A quick word about editing:
All writers are wordy in drafts. You edit. You slice. You nip and tuck. Sometimes you bludgeon and take out whole paragraphs. But I've come across some writers lately who forgot, maybe, why you do this.
1. Well, because you have to omit needless words. Period. Wordiness creates passivity; it turns off readers--and agents. It's the first sign of a bad writer--and it's the easiest thing to fix and control.
2. But writers sometimes forget that wordiness needs editing because it is in the editing that writers create their style. Editing writing is like editing film; that's where the style is. Without it--if you have too many words--you don't just have an avalanche of unnecessary words, you also lack the style your narration needs to tell the story.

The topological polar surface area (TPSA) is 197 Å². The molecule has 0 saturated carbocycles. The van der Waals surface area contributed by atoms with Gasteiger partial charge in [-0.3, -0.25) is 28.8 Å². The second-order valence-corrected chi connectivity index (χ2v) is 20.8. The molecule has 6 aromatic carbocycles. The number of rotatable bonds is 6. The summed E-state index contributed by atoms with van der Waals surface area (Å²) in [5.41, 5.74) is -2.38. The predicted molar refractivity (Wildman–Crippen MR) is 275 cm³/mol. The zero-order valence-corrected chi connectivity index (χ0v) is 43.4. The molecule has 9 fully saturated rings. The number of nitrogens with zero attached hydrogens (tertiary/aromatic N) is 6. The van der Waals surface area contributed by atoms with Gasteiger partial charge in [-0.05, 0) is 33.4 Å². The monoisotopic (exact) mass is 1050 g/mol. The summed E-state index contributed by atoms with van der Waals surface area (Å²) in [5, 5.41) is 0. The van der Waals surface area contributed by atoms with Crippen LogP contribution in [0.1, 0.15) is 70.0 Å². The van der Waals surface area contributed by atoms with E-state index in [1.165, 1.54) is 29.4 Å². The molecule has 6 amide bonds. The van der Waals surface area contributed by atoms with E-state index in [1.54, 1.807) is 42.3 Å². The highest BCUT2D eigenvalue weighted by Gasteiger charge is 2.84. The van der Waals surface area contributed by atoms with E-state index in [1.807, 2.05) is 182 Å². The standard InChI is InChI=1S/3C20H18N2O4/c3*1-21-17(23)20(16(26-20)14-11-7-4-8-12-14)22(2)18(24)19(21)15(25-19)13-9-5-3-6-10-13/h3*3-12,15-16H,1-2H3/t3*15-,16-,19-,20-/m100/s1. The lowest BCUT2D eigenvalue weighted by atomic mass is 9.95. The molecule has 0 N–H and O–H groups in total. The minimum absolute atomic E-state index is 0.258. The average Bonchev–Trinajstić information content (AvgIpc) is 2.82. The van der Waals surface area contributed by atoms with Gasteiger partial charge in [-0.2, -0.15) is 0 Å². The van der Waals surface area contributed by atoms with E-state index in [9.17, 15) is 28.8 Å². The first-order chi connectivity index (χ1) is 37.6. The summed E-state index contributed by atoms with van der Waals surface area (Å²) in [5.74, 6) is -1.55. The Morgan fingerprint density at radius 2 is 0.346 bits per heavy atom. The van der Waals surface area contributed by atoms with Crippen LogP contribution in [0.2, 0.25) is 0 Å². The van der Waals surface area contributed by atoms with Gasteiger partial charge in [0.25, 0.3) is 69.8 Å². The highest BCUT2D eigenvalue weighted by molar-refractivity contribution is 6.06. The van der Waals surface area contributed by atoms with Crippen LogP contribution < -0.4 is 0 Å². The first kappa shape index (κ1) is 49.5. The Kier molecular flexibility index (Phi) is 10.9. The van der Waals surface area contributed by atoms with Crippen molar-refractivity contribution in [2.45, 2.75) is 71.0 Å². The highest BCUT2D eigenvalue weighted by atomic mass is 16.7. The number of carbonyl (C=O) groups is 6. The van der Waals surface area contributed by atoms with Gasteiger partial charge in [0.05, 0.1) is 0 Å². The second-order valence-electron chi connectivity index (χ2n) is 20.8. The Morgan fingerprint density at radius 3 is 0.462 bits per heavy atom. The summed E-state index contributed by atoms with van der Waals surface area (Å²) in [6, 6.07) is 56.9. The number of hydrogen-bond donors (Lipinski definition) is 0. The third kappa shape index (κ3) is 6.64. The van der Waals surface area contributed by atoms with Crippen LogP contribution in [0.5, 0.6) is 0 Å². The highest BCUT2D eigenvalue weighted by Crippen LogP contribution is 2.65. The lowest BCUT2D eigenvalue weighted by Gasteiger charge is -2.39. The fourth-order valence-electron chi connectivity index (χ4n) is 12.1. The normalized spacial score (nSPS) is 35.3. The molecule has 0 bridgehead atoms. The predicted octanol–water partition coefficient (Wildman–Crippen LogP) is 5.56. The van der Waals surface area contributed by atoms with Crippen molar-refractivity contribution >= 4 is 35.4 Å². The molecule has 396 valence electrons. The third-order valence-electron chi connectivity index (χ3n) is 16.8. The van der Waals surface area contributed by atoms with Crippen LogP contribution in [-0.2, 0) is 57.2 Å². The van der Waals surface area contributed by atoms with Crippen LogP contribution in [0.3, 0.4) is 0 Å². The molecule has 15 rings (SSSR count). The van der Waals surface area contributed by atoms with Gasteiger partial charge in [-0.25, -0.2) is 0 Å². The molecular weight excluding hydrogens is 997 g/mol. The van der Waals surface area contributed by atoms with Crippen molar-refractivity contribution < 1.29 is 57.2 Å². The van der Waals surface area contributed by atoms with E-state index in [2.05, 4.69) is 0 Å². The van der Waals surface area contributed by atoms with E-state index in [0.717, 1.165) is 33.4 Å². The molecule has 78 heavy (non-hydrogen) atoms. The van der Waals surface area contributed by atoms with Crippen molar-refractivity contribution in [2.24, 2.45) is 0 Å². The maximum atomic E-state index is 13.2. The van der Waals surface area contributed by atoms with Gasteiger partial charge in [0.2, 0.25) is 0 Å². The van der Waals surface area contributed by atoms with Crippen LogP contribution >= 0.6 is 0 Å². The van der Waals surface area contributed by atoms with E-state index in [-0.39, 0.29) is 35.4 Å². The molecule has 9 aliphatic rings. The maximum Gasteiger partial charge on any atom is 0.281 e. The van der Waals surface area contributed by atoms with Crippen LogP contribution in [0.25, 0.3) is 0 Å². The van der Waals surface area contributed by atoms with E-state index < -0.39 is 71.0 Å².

3. Finally, unless you're Shakespeare writing the Nurse's lines--unless your character or narrator is necessarily wordy--you should not be writing too many words. This is especially true for dialogue. Most real people do not speak too much. When they do, they're treated just like the writings such unrealistic characters will inhabit: they're ignored. Just as in narration, the first sign of a bad writer is bad dialogue--which is created by stilted or overwordy speakers.
So don't forget to edit. And don't forget that you're not just editing to get rid of unnecessary words.